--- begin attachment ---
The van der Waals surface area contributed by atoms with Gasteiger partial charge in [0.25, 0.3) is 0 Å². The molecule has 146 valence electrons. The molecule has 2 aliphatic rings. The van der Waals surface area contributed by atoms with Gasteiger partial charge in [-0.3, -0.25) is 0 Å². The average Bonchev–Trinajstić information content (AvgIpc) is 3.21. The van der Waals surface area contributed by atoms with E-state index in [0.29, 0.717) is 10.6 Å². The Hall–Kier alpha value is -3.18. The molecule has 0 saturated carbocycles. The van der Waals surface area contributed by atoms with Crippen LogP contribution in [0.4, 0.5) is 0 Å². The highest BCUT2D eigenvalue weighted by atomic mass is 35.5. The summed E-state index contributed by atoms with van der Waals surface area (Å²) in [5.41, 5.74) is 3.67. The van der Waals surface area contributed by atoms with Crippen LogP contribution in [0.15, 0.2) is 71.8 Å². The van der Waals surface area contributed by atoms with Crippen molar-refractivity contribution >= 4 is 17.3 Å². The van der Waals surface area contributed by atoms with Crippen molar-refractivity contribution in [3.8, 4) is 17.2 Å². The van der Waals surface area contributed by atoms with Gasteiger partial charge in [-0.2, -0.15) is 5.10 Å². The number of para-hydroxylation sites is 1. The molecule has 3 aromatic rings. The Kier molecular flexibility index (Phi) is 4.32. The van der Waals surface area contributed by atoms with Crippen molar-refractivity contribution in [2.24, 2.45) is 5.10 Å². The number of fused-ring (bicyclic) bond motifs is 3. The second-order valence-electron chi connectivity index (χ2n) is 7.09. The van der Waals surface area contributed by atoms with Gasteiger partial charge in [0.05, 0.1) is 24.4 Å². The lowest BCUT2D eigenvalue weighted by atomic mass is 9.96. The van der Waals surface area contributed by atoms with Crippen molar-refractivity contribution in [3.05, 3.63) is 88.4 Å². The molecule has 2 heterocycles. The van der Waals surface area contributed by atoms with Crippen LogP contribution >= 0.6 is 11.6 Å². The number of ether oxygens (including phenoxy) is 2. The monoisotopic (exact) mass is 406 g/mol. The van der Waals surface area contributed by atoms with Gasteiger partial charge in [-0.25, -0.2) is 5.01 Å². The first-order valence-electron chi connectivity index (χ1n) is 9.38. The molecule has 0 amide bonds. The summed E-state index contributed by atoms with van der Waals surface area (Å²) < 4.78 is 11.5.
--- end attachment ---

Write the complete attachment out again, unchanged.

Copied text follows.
The van der Waals surface area contributed by atoms with Gasteiger partial charge in [0.25, 0.3) is 0 Å². The molecule has 146 valence electrons. The molecule has 2 aliphatic rings. The van der Waals surface area contributed by atoms with Gasteiger partial charge in [-0.3, -0.25) is 0 Å². The average Bonchev–Trinajstić information content (AvgIpc) is 3.21. The van der Waals surface area contributed by atoms with E-state index in [0.29, 0.717) is 10.6 Å². The Hall–Kier alpha value is -3.18. The molecule has 0 saturated carbocycles. The van der Waals surface area contributed by atoms with Crippen LogP contribution in [0.4, 0.5) is 0 Å². The highest BCUT2D eigenvalue weighted by atomic mass is 35.5. The summed E-state index contributed by atoms with van der Waals surface area (Å²) in [5.41, 5.74) is 3.67. The van der Waals surface area contributed by atoms with Crippen LogP contribution in [0.15, 0.2) is 71.8 Å². The van der Waals surface area contributed by atoms with Crippen molar-refractivity contribution >= 4 is 17.3 Å². The van der Waals surface area contributed by atoms with Crippen molar-refractivity contribution in [3.8, 4) is 17.2 Å². The van der Waals surface area contributed by atoms with Gasteiger partial charge in [-0.2, -0.15) is 5.10 Å². The number of para-hydroxylation sites is 1. The molecule has 3 aromatic rings. The Kier molecular flexibility index (Phi) is 4.32. The van der Waals surface area contributed by atoms with Crippen molar-refractivity contribution in [2.24, 2.45) is 5.10 Å². The number of fused-ring (bicyclic) bond motifs is 3. The second-order valence-electron chi connectivity index (χ2n) is 7.09. The van der Waals surface area contributed by atoms with Gasteiger partial charge in [0.05, 0.1) is 24.4 Å². The lowest BCUT2D eigenvalue weighted by atomic mass is 9.96. The van der Waals surface area contributed by atoms with Crippen molar-refractivity contribution in [3.05, 3.63) is 88.4 Å². The molecule has 2 heterocycles. The van der Waals surface area contributed by atoms with Crippen LogP contribution >= 0.6 is 11.6 Å². The number of ether oxygens (including phenoxy) is 2. The monoisotopic (exact) mass is 406 g/mol. The van der Waals surface area contributed by atoms with Gasteiger partial charge in [-0.25, -0.2) is 5.01 Å². The first-order valence-electron chi connectivity index (χ1n) is 9.38. The molecule has 0 amide bonds. The summed E-state index contributed by atoms with van der Waals surface area (Å²) < 4.78 is 11.5.